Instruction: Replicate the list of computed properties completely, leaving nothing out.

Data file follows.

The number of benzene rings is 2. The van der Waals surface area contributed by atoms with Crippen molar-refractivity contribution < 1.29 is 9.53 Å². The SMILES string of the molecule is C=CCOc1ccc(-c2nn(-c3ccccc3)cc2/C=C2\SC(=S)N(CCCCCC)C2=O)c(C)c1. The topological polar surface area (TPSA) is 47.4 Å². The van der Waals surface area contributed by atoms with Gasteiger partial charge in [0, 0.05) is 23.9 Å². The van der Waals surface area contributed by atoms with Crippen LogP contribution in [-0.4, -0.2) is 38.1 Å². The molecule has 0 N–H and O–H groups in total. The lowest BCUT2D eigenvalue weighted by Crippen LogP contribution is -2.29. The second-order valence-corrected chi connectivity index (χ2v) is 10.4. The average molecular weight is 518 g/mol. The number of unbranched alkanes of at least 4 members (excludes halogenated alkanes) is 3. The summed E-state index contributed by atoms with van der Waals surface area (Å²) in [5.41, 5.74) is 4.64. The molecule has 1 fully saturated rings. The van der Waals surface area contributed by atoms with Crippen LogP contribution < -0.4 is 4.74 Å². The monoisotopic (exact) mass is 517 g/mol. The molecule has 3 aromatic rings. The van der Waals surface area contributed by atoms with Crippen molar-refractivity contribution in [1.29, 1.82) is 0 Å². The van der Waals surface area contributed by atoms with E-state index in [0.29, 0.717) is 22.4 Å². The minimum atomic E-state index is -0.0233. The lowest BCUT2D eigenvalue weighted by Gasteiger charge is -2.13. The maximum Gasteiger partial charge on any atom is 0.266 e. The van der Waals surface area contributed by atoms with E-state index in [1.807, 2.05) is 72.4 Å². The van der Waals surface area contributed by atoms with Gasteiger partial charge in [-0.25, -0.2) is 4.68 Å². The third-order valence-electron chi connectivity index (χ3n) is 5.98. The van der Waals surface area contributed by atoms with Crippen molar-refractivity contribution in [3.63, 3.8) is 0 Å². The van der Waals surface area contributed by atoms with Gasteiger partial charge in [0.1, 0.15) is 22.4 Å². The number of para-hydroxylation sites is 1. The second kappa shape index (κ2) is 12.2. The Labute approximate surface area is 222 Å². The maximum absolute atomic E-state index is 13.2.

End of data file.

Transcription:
The number of benzene rings is 2. The van der Waals surface area contributed by atoms with Crippen molar-refractivity contribution < 1.29 is 9.53 Å². The SMILES string of the molecule is C=CCOc1ccc(-c2nn(-c3ccccc3)cc2/C=C2\SC(=S)N(CCCCCC)C2=O)c(C)c1. The topological polar surface area (TPSA) is 47.4 Å². The van der Waals surface area contributed by atoms with Gasteiger partial charge in [0, 0.05) is 23.9 Å². The van der Waals surface area contributed by atoms with Crippen LogP contribution in [-0.4, -0.2) is 38.1 Å². The molecule has 0 N–H and O–H groups in total. The lowest BCUT2D eigenvalue weighted by Crippen LogP contribution is -2.29. The second-order valence-corrected chi connectivity index (χ2v) is 10.4. The average molecular weight is 518 g/mol. The number of unbranched alkanes of at least 4 members (excludes halogenated alkanes) is 3. The summed E-state index contributed by atoms with van der Waals surface area (Å²) in [5.41, 5.74) is 4.64. The molecule has 1 fully saturated rings. The van der Waals surface area contributed by atoms with Crippen LogP contribution < -0.4 is 4.74 Å². The monoisotopic (exact) mass is 517 g/mol. The molecule has 3 aromatic rings. The van der Waals surface area contributed by atoms with Crippen molar-refractivity contribution in [1.29, 1.82) is 0 Å². The van der Waals surface area contributed by atoms with E-state index in [0.29, 0.717) is 22.4 Å². The minimum atomic E-state index is -0.0233. The lowest BCUT2D eigenvalue weighted by Gasteiger charge is -2.13. The maximum Gasteiger partial charge on any atom is 0.266 e. The van der Waals surface area contributed by atoms with E-state index in [1.807, 2.05) is 72.4 Å². The van der Waals surface area contributed by atoms with Gasteiger partial charge in [-0.25, -0.2) is 4.68 Å². The third-order valence-electron chi connectivity index (χ3n) is 5.98. The van der Waals surface area contributed by atoms with Crippen molar-refractivity contribution in [3.63, 3.8) is 0 Å². The van der Waals surface area contributed by atoms with Gasteiger partial charge in [0.1, 0.15) is 22.4 Å². The number of para-hydroxylation sites is 1. The second kappa shape index (κ2) is 12.2. The Labute approximate surface area is 222 Å². The maximum absolute atomic E-state index is 13.2.